What if only one of you is ready to become a parent?
Maybe you never talked about having a baby. Or you said that you wanted kids -- sometime. You might even have agreed to have your first child at 25 (or 30, or 35). But now one of you is ready to move ahead -- and the other isn't so sure.
Ambivalence about making the leap into parenthood is extremely common, according to Austin E. Galvin, CSW, a New York-based psychoanalyst whose practice includes many couples "on the brink." According to Galvin, the first question to ask isn't "Why worry?" but "What's your hurry?"
Galvin notes that when one partner is suddenly desperate for a baby, it may have more to do with the marriage than with the desire to be a parent. He suggests that maybe the desperate partner is hoping to solidify a shaky relationship by drawing his or her spouse in more deeply. Maybe on some level, there's a hope that the baby will provide a level of trust, or intimacy, that's currently lacking in the marriage, he suggests.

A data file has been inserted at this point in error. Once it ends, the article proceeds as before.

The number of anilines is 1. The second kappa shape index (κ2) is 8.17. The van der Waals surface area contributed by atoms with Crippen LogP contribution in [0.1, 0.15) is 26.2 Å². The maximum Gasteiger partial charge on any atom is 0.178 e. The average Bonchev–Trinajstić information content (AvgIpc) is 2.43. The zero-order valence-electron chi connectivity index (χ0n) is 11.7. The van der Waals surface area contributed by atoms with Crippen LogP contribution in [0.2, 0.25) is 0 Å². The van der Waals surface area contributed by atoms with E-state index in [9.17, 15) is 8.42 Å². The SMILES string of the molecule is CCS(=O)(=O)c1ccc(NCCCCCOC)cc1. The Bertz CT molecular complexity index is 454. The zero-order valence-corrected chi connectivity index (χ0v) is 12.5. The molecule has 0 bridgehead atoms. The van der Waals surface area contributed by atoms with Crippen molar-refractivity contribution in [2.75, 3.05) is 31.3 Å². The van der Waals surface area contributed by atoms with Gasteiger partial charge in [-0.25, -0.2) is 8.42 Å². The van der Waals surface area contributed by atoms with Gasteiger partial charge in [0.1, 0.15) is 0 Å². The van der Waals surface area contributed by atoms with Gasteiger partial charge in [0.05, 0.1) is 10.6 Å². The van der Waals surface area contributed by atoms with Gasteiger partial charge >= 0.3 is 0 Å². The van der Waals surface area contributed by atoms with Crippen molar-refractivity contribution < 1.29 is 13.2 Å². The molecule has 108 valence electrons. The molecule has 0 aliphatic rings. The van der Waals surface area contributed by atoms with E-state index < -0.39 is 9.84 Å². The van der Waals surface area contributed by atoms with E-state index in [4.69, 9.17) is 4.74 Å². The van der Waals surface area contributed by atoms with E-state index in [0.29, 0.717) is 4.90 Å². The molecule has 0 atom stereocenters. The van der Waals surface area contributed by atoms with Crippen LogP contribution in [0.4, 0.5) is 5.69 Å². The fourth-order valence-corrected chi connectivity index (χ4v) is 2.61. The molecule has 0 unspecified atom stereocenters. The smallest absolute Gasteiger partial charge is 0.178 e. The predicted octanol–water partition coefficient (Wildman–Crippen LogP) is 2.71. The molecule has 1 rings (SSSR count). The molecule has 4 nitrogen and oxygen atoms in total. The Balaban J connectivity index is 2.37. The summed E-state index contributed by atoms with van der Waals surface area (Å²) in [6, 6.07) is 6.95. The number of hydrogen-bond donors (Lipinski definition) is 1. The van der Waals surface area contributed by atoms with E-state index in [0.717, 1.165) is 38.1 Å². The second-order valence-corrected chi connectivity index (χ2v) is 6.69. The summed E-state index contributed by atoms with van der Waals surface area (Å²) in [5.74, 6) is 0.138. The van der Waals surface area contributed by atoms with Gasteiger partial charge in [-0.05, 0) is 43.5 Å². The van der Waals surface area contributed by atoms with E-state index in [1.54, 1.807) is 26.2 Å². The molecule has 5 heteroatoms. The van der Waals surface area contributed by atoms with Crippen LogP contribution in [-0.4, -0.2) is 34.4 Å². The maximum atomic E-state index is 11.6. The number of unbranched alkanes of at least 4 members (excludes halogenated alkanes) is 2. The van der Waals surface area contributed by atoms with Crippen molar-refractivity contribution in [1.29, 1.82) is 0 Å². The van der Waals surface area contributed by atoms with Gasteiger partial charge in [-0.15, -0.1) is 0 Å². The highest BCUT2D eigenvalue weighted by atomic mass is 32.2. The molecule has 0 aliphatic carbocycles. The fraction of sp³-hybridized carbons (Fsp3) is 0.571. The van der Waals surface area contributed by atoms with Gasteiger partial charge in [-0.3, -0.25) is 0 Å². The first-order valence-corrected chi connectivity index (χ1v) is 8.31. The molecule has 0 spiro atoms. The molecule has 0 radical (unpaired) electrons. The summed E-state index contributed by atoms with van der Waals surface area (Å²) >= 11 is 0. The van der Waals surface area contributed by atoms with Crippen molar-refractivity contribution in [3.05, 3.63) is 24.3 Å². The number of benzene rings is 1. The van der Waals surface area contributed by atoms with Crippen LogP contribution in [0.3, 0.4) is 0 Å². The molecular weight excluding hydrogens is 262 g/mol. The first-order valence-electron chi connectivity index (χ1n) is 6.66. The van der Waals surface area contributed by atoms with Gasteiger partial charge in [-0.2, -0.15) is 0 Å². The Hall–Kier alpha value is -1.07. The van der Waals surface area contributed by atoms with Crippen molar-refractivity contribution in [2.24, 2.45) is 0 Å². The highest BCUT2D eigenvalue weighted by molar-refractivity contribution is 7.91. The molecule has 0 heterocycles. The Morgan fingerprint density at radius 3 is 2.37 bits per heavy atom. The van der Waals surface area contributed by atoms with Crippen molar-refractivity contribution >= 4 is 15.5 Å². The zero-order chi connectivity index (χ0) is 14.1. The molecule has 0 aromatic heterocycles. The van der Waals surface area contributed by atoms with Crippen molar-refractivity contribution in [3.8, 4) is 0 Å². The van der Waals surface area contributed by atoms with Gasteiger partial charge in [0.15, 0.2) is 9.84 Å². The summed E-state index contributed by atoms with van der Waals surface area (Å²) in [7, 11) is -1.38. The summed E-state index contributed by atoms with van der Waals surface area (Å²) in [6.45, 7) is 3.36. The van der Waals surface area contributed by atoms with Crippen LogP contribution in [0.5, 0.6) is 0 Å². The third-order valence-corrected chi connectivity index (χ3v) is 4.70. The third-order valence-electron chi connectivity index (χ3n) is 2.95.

On the other hand, if the baby was planned and one spouse suddenly starts throwing up roadblocks, there could be childhood issues at stake. Galvin notes that the resistant partner may need to work through unresolved feelings about his or her own parents.
So how can you figure out what's really going on, and decide on the next steps?